I took a deep breath. I can do this. I can learn another thing and put it into practice. No really, Nell, there is room in your brain to learn something else. We only use a small percentage of our brain power. So you have plenty of storage space left so press on, MacDuff. I wanted to get the thing set up and done so badly that I just jumped in.
It was pretty easy. I was clickin' and dragin' and highlightin' and totallin' like I knew what the hell I was doin'! Most importantly to me, I was sitting down to learn something new on the computer and it was not taking me an entire week to have something to show for it. In a mater of a couple of hours I had a set of books up on the screen with five months of information organized and posted. It was a remarkable day in the life of me.
But then - there was nothing to say. I had crossed a threshold. I had stepped over a line. I had graduated to something. I had moved on, forward, up, out. I hadn't spent a week hissing and cursing and spitting bile out of frustration over a new computer program. I was even able to ask my husband a few questions without getting so nasty with him that he spent the rest of day wondering why he had married such a lunatic bitch. I was calm. I was confident I could learn it and I was not afraid. I realised I was living in a new neighborhood.
Now let me be very clear. I'm certainly not fool enough to believe myself some computer wizard that can pull off any computer move you can think of. I am by no means the Bobby Fischer of laptops. I have grown comfortable though and I am aware that a major part of my life takes place in cyberspace. I have relationships online that I don't have in physical space. I have a store that does not exist in physical space. I read mail and subscribe to newsletters and blogs that I cannot hold in my hand. I visit events and seminars and never leave the couch and have political discourse with people I only know online. I order supplies, do research and now, keep my books online with no paper involved and not even any real money. My world has become drastically more conceptual. I suspend belief and accept that things have actually happened even though I am of a generation where everything needed a piece of paper to actually be validated and real. Back in secretarial school we learned to type in triplicate (for the youngins' that involved putting three pieces of paper with carbon paper in between, rolling the whole stack into the manual typewriter and banging on those keys hard enough to press through to the last sheet in order to have three copies). Now I think twice about printing because I am more concerned with trees that filling up a file cabinet.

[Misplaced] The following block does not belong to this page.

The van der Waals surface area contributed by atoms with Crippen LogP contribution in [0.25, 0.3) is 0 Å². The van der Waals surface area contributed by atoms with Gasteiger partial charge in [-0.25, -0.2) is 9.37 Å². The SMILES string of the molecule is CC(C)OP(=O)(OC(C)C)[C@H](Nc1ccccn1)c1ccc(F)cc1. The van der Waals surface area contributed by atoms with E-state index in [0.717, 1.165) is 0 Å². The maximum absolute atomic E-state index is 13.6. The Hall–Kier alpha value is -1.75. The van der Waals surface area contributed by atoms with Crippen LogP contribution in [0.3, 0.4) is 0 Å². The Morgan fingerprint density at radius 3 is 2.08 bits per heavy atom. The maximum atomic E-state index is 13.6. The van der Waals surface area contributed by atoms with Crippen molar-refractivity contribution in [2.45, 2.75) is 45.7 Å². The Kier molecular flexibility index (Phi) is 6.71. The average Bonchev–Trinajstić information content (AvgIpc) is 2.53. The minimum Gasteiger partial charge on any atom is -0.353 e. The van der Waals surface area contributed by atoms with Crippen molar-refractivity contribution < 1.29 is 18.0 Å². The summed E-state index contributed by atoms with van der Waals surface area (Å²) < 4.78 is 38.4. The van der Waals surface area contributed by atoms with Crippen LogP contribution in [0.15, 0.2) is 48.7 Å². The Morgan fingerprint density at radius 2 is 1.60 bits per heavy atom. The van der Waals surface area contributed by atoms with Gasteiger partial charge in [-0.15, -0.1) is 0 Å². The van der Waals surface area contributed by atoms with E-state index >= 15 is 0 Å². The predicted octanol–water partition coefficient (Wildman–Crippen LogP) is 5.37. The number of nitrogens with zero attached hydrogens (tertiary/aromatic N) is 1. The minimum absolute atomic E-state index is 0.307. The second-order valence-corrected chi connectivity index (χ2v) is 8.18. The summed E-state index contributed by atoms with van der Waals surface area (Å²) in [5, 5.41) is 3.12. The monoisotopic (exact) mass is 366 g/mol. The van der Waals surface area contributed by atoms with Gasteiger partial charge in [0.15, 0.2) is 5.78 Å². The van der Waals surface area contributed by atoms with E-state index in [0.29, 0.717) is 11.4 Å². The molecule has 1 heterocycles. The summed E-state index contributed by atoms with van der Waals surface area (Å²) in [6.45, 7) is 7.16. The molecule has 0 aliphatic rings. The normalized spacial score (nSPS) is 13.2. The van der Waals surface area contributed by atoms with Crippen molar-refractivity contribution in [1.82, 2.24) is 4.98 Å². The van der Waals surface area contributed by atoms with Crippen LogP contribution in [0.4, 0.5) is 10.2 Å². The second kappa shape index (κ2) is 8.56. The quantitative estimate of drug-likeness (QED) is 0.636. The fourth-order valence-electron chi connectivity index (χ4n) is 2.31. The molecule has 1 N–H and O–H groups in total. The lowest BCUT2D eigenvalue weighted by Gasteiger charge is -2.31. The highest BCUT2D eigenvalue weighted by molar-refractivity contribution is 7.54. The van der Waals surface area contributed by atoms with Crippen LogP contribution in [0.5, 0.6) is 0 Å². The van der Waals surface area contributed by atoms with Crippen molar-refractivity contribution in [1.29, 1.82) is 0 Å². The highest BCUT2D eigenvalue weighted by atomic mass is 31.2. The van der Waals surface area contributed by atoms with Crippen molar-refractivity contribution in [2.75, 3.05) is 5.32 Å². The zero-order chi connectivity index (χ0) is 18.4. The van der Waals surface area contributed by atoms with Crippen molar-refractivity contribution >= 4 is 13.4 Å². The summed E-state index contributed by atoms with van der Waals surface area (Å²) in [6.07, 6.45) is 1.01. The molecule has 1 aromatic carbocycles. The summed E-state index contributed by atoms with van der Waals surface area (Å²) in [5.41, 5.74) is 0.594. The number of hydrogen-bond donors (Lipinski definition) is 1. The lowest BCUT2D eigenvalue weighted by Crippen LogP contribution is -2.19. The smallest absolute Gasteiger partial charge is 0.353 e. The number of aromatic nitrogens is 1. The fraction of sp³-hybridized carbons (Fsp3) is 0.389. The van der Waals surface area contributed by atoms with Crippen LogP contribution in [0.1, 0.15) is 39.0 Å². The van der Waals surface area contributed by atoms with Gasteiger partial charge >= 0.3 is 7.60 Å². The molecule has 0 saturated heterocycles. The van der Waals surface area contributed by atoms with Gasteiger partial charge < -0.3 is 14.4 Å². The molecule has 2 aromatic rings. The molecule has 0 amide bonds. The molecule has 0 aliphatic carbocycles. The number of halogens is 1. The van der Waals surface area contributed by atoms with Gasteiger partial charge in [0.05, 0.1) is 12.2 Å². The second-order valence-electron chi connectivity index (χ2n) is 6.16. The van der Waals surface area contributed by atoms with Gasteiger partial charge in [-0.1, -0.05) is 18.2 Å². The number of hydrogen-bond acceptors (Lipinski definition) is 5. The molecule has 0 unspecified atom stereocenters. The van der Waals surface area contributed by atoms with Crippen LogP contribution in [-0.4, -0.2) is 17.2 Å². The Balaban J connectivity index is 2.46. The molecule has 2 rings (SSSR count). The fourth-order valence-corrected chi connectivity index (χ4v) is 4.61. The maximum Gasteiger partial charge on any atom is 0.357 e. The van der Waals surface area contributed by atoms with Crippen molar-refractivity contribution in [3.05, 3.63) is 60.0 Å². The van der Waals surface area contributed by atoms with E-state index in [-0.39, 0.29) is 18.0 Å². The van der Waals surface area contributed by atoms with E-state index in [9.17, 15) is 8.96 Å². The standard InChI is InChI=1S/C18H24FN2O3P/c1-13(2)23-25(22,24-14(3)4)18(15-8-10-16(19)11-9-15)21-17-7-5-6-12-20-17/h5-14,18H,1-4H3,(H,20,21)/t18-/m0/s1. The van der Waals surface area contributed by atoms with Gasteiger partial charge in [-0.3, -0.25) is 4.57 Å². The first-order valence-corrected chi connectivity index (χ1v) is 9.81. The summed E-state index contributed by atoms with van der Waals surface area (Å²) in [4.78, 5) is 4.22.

This is a fascinating time for me. I have the satisfaction of having taught myself a new skill set that I never dreamed I would even be interested in and moving into possibilities I am only just conceiving. Now, I need to get my mind around how exactly this all translates into action in the world. I have conceived a new world for myself. But do I really know how to make it work for me?